Building your own home can be stressful, but ultimately rewarding. It’s not easy, for example, to contend with the prices for all of the necessary equipment and materials – and that’s before we even mention the typically poor British weather. Nonetheless, rising house prices have led more people to reject the opportunity of moving into a pre-built humble abode. With help from last year’s Daily Telegraph Homebuilding & Renovating Awards, we’ve discerned 5 of the most successful self-build projects.
Pear Tree House, Dulwich, London
Jake Edgley’s family home is located on what used to be a Victorian orchard that, before Jake decided to build on it, had often been used for dumping. He recalls how, upon first walking on this site, he was attracted by “the wilderness appearance and could envisage a house snaking around the existing 100-year-old pear tree on site”. Nonetheless, the considerable width of the tree’s root protection area meant that the house was ultimately built in two halves. These halves became connected by a covered bridge that, sitting on steelwork, is suspended above the ground.
A self-built traditional home? Yes, really
Successive centuries of amazing British history have left many of this country’s modern inhabitants fascinated by past trends. James Snell, of architects Snell David, designed a period-style self-build residence in Cambridge. He reveals that “with self-build it’s possible to have a period home full of interesting detail without any of the inherent disadvantages – draughts, wonky walls and huge heating bills.” The period details of this Cambridge home include a sprocketed eaves feature and beautiful wood panelling.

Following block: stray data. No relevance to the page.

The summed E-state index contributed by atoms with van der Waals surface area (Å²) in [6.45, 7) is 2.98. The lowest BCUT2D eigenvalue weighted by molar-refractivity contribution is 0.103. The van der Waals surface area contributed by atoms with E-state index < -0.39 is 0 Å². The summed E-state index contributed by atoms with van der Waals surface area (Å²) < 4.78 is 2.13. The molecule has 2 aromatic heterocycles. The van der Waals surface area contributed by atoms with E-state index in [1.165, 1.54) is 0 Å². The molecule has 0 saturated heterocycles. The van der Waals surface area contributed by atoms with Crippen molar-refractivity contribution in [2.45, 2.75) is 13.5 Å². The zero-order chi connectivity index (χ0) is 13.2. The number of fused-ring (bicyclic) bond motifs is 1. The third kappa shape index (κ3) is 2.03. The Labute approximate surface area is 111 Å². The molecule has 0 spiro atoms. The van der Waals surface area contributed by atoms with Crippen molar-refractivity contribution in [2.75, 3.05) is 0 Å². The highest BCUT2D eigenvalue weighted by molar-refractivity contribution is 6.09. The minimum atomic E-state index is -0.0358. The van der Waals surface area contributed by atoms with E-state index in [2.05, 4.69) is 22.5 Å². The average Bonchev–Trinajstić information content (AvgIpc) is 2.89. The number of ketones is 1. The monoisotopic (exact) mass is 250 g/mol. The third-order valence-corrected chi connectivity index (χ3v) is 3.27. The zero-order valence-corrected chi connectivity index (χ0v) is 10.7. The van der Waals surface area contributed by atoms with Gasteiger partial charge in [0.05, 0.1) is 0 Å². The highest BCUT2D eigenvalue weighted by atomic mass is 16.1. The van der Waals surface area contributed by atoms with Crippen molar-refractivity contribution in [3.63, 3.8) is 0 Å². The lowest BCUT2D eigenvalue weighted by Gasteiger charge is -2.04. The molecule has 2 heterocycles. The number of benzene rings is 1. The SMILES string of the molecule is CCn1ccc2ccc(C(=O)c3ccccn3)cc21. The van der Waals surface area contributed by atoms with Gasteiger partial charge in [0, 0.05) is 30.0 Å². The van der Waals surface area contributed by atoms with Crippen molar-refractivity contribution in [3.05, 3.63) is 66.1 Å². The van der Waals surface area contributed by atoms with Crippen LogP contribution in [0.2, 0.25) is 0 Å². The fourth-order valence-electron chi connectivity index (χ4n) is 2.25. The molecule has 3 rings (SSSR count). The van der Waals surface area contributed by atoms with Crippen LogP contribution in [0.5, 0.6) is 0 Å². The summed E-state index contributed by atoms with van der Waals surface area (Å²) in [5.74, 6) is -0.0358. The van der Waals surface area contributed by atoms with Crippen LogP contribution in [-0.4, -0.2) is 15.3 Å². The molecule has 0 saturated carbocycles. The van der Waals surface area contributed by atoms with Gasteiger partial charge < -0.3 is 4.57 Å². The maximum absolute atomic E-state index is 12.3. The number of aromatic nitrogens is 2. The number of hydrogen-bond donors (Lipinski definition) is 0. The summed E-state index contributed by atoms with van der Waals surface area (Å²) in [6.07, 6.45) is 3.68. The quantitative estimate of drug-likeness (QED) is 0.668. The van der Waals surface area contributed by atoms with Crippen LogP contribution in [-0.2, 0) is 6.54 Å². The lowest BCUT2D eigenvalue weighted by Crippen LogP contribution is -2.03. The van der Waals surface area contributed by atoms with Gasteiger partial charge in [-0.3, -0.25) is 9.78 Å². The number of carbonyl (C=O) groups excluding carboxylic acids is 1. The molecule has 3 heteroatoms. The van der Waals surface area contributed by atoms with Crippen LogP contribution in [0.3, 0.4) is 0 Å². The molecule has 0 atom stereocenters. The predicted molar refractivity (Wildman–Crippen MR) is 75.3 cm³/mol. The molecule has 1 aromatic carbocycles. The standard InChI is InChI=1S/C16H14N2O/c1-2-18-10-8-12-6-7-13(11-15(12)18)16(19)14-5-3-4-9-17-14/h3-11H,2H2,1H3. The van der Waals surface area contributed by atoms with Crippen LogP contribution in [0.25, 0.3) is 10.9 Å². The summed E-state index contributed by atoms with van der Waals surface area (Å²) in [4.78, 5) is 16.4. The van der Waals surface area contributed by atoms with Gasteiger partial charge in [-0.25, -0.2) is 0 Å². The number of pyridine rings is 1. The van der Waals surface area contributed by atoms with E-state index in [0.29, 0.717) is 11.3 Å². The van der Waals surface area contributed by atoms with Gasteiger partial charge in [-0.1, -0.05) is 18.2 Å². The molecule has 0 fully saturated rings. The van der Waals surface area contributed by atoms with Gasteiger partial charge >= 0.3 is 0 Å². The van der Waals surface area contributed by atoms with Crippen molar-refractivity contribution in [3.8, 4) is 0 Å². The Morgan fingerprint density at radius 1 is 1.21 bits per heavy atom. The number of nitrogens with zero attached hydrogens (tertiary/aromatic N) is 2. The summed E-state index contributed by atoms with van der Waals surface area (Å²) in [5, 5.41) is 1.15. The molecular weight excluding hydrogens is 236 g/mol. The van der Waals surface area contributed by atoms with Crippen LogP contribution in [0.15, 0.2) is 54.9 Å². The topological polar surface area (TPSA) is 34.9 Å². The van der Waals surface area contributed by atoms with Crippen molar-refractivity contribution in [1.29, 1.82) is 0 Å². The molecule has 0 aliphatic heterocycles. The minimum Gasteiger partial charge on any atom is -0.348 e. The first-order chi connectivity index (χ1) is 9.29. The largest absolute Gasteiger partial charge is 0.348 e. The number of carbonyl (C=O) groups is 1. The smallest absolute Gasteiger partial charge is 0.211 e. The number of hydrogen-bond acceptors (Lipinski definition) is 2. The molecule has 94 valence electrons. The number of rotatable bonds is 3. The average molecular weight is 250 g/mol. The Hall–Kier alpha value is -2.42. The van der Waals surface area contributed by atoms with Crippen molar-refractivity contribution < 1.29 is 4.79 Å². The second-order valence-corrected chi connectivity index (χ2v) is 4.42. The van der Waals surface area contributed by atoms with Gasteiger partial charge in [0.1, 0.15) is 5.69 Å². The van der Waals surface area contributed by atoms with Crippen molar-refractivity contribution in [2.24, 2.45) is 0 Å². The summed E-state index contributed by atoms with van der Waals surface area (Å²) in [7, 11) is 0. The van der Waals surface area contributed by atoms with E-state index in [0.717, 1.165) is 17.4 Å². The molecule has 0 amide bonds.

Chapel-on-the-Hill, County Durham
Converting existing homes can also lead to beautiful, and perhaps unexpected, results. Seeking accurate build cost estimates beforehand can particularly smooth an otherwise difficult project. A good example of a successful conversion is that of what has dubbed Chapel-on-the-Hill in County Durham. Stefan Camenzind and his brother-in-law came across a derelict Victorian Methodist Chapel before revamping it. The kitchen, located in what was the chapel’s vestry, is the showroom of the building while the salvaged trusses beneath the vaulted ceiling add further character.
Ansty Plum, Wiltshire
Some homes aren’t suitable for living in from a practical point of view, but look so good that opting against a renovation can seem like a waste. One of these homes was the Sixties building called Ansty Plum in Wiltshire. We say “was” because, after Sandra Coppin had bought it, she and her team changed it dramatically. She recalls that the structure was originally cold and continuously dark; however, after she helped with fixes including ripping up the flooring and putting in place underfloor heating, Ansty Plum was back to its previous glory.
Two cottages in Bath – now joined
In the Daily Telegraph’s awards, the Best for Remodelling / Extension Award went to Andrew and Lucy Thompson for a project that brought together – literally – two cottages in the south-western city of Bath. The completed, remodelled build features a glazed spine offering a visible contrast between a traditional cottage and the more recent extension.